NAT statement on modernising HIV rules.

Thursday, August 15, 2013

NAT (National AIDS Trust) welcomes these changes to the guidance on HIV positive healthcare workers undertaking exposure-prone procedures as we believe it is vitally important that policies are based on up-to-date scientific evidence and not on fear, stigma or outdated information.

There has never been a case of HIV transmission between a HIV positive healthcare worker and their patient in the UK and this change brings UK policy up-to-date with current scientific evidence on HIV and in line with most other developed countries.

Only healthcare workers on effective combination antiretroviral drug therapy, with a very low or undetectable viral load, and who are regularly tested and monitored will be able to perform exposure-prone procedures. In reality there is no risk to a patient under these circumstances.

This new guidance will increase not reduce patient safety as healthcare professionals will be more likely to test for HIV, knowing that they can continue to practice. It is undiagnosed HIV that could possibly pose a transmission risk to patients.

Allowing healthcare workers living with HIV to undertake exposure-prone procedures corrects the current guidance which offers no more protection for the general public but keeps qualified and skilled people from working in the career they had spent many years training for.  It also sends an important message to young people growing up with HIV, telling them they don’t have limitations set upon what they can achieve and become.

 Alongside the changes to occupational restrictions comes the welcome news that self-testing kits will now be legal in the UK. 

We believe self-testing kits have an important role to play in reaching people who are unable or uncomfortable taking a test in sexual health clinics or other healthcare settings.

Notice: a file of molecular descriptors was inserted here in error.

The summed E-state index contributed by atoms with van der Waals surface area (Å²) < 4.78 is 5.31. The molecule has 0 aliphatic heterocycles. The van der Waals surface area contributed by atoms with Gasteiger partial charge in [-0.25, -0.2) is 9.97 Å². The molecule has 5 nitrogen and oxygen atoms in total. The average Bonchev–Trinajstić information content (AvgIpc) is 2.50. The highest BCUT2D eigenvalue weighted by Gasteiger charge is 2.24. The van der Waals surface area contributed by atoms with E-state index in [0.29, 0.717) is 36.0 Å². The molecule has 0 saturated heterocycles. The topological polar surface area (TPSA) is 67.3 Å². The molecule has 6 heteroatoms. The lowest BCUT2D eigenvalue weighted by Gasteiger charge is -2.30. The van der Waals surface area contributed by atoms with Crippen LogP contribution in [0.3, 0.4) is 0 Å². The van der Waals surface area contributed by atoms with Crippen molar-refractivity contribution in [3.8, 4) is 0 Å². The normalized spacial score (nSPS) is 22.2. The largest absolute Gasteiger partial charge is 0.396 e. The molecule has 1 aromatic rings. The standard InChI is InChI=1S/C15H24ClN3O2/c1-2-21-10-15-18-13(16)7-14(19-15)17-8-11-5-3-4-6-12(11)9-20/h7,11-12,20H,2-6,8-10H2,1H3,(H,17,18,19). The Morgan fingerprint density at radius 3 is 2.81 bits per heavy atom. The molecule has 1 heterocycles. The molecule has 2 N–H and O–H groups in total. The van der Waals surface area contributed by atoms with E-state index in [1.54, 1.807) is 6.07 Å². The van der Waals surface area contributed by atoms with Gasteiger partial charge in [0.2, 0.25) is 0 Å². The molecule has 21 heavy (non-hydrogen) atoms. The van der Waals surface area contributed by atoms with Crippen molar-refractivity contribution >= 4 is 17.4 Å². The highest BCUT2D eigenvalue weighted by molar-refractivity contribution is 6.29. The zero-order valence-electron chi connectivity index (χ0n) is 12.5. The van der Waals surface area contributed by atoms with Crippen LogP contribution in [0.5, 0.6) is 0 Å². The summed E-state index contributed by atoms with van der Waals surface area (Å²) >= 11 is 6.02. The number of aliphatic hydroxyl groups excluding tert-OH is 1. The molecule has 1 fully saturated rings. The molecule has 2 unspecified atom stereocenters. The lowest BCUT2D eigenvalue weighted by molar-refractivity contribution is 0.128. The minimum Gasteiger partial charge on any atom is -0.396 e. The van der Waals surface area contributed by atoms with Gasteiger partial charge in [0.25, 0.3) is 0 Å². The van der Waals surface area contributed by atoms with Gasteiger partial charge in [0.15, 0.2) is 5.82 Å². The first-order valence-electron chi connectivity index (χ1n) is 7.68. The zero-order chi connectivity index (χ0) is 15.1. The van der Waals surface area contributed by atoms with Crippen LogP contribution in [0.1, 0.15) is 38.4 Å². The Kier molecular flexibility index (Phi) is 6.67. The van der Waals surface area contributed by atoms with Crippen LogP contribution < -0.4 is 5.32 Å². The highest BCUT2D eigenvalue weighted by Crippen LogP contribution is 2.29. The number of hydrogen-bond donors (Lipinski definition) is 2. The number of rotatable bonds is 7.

We need to give people as many options as possible to test for HIV in order to bring down the existing high rates of undiagnosed HIV (24%). Currently almost half of those diagnosed with HIV are diagnosed late – indicating that they have been living with HIV for at least five years without knowing it. As a result they are 11-times more likely to die in the first year after diagnoses.

We know people are already buying poor-quality self-testing kits online, which is why NAT have campaigned for a change in the law. Legalisation is an important step to ensure they are regulated, accurate and safe.

We will be working closely with the Government to ensure that all tests introduced are of a high quality and provide accurate results; that the test comes with in-depth and relevant information about HIV and that there are clear processes to ensure that those diagnosed are effectively linked into HIV support and care.

Notes to the editor:

For further information please contact:

Suzi Price

Communications Manager


020 7814 6733


NAT (National AIDS Trust) is the UK’s leading charity dedicated to transforming society’s response to HIV. We provide fresh thinking, expertise and practical resources. We champion the rights of people living with HIV and campaign for change.

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